Discourse / Editorials / Greek Life / April 18, 2012


I am writing this letter in response to some of the recent posts on the website LikeALittle (LAL). Numerous times in the past few weeks, people have posted attacks on the Greek system, against both individual organizations and the entity as the whole.

I am Greek. I am very, very Greek. Since I joined my organization, it has remained one of the most important parts of my time at Knox. It introduced me to amazing men and women, pushed me to grow as a leader and encouraged me to take advantage of all the resources Knox has to offer. I have served in multiple officer positions in my organization and developed close friendships with my sisters. I do not regret how I spent any of that time.

I was not always so fond of the Greek system. I intentionally chose a college where I thought Greek life was minimal; when I arrived, I was openly skeptical, even scornful, of what it had to offer.

Amazingly, my change of heart didn’t come about from reading comments on an anonymous website. It came from conversations with real people, Greek and non-Greek alike. It came from observing the actions of individual Greek members and coming to understand why they were so passionate about their letters.

While I am personally hurt by some of the comments that have been posted online, the attacks against the Greek system are not what concern me most.

I respect the right of others to oppose Greek life. What concerns me is that the authors of said comments have chosen, as their forum for disagreement, a website that lets them post slander anonymously. Instead of providing evidence for their claims, instead of being willing to attach their names to what they say and employ a method of communication allowing for open, productive dialogue, they have stimulated an online argument that will only further isolate two opposing viewpoints. Sites like LAL, founded for seemingly innocent purposes, have now developed into a means for our community to spew hateful comments without taking responsibility for what they say.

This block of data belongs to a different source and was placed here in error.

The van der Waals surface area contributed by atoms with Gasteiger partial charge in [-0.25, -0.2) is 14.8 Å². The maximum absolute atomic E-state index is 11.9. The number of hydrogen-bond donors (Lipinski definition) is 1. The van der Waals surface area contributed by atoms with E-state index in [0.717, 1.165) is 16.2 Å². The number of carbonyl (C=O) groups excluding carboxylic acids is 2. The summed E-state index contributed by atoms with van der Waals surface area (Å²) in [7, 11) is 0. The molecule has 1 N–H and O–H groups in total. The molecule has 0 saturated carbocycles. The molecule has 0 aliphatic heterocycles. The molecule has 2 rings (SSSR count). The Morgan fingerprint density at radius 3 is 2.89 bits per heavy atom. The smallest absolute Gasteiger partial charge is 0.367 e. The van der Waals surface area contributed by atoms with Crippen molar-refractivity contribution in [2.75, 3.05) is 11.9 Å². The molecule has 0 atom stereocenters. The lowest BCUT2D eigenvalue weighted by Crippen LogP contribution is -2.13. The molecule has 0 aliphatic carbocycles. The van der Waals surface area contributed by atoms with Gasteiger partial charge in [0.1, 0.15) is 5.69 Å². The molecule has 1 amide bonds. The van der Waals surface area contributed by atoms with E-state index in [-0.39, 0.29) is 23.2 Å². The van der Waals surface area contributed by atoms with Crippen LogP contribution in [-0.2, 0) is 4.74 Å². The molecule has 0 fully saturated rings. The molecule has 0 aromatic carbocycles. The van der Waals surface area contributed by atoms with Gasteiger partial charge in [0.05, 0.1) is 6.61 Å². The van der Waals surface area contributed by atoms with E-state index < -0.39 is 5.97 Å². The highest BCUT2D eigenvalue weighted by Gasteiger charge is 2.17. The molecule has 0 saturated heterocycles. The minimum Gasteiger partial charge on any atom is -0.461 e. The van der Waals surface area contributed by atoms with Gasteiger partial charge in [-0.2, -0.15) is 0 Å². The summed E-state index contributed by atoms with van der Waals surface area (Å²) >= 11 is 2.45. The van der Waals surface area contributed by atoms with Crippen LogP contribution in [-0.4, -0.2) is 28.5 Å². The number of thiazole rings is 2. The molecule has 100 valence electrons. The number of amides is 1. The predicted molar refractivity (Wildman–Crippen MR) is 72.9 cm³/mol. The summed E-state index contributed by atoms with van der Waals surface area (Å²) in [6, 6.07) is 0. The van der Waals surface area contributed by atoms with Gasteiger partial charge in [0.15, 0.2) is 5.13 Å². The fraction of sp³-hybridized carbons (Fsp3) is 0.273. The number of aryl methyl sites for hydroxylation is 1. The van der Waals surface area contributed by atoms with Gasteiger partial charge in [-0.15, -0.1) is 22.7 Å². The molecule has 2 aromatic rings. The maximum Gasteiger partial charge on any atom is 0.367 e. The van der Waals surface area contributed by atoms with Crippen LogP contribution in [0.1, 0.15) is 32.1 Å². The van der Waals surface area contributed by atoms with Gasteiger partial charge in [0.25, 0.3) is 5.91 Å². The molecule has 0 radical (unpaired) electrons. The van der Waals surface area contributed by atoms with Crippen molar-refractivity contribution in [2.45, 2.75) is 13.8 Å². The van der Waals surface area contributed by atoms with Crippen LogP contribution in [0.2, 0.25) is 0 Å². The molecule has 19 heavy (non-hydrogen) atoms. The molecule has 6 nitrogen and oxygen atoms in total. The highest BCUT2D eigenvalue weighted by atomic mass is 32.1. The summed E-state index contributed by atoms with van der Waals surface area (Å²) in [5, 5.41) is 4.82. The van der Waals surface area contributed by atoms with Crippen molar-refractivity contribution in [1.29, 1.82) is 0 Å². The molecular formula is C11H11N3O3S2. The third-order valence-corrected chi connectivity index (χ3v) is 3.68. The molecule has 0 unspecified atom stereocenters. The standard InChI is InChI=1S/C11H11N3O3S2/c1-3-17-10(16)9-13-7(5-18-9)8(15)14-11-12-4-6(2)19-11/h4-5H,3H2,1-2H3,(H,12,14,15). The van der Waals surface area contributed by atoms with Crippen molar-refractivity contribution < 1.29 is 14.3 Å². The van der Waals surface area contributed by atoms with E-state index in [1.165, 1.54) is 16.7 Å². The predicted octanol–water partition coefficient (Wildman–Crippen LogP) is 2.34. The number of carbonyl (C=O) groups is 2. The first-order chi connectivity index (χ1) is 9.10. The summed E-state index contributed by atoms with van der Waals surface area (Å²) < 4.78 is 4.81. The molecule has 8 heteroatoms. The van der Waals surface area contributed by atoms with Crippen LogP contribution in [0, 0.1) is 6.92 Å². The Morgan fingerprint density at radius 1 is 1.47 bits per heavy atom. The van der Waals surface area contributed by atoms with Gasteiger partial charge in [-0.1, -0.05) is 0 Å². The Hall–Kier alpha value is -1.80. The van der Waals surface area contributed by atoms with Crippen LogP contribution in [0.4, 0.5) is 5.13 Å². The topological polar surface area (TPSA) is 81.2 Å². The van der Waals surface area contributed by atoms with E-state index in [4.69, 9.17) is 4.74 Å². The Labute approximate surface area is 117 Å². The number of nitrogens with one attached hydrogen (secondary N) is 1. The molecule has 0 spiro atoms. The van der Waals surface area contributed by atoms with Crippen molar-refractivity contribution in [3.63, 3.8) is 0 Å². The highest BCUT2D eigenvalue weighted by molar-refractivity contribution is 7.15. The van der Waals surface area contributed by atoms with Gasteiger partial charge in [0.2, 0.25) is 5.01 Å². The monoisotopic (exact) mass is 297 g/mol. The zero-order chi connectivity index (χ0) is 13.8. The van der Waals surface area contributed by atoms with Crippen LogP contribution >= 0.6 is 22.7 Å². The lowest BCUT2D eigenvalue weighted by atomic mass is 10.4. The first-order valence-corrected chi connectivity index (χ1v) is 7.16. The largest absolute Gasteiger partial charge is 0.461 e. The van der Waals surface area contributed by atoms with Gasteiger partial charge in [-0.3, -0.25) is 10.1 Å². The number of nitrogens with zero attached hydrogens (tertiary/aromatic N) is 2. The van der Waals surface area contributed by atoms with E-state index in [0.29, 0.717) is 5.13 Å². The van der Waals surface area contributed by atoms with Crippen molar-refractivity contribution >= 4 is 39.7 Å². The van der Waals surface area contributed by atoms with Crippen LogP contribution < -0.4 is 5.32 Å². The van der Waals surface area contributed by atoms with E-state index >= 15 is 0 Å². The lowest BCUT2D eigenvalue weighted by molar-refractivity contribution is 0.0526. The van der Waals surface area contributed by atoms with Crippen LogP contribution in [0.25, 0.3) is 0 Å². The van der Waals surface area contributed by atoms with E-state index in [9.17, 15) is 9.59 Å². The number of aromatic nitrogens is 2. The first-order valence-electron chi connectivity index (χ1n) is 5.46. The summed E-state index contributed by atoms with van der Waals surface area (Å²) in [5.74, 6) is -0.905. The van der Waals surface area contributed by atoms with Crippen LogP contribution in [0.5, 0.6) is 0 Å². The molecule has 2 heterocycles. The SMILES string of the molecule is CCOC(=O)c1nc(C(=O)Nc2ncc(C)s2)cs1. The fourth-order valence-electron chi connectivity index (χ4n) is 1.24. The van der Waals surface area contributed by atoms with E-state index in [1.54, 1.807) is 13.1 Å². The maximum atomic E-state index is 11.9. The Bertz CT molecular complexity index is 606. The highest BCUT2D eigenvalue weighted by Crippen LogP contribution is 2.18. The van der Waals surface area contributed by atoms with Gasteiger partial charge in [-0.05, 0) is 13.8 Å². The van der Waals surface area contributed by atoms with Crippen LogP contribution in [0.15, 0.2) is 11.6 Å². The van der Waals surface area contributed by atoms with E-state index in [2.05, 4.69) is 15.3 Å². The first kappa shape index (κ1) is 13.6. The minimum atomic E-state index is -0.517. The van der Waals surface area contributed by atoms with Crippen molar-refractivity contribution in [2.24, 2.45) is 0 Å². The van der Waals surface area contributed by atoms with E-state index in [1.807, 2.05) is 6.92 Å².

Has our community come to this? Are we no longer willing to have our viewpoints challenged — to truly hear from the other side — and so instead resort to a forum where we know we can make groundless claims without giving the other side a chance to respond?

I know both I and many other members of the Greek community would be more than willing to discuss our organizations — their benefits, their flaws; why we support them and what we think they bring to the Knox community. But, such a discussion cannot occur through anonymous hatred.

I have valued Knox because it is a place where open discourse has always been a priority. True, students often seem to disagree on everything — but they have disagreed in a way that allows both sides to present an argument and to work toward change.

It appears this is no longer happening. We have discovered that we may say anything, and get away with it, because what is said is not attached to our name. On sites like LAL, we can post an opinion and then leave before actually considering another viewpoint. Shouting down other viewpoints and hiding behind anonymity can never be a good thing. It will stimulate further hatred.

If this is what we are becoming, then we are no longer Knox.

Note: Katy Sutcliffe is a Co-Mosaic editor for The Knox Student.

Katy Sutcliffe

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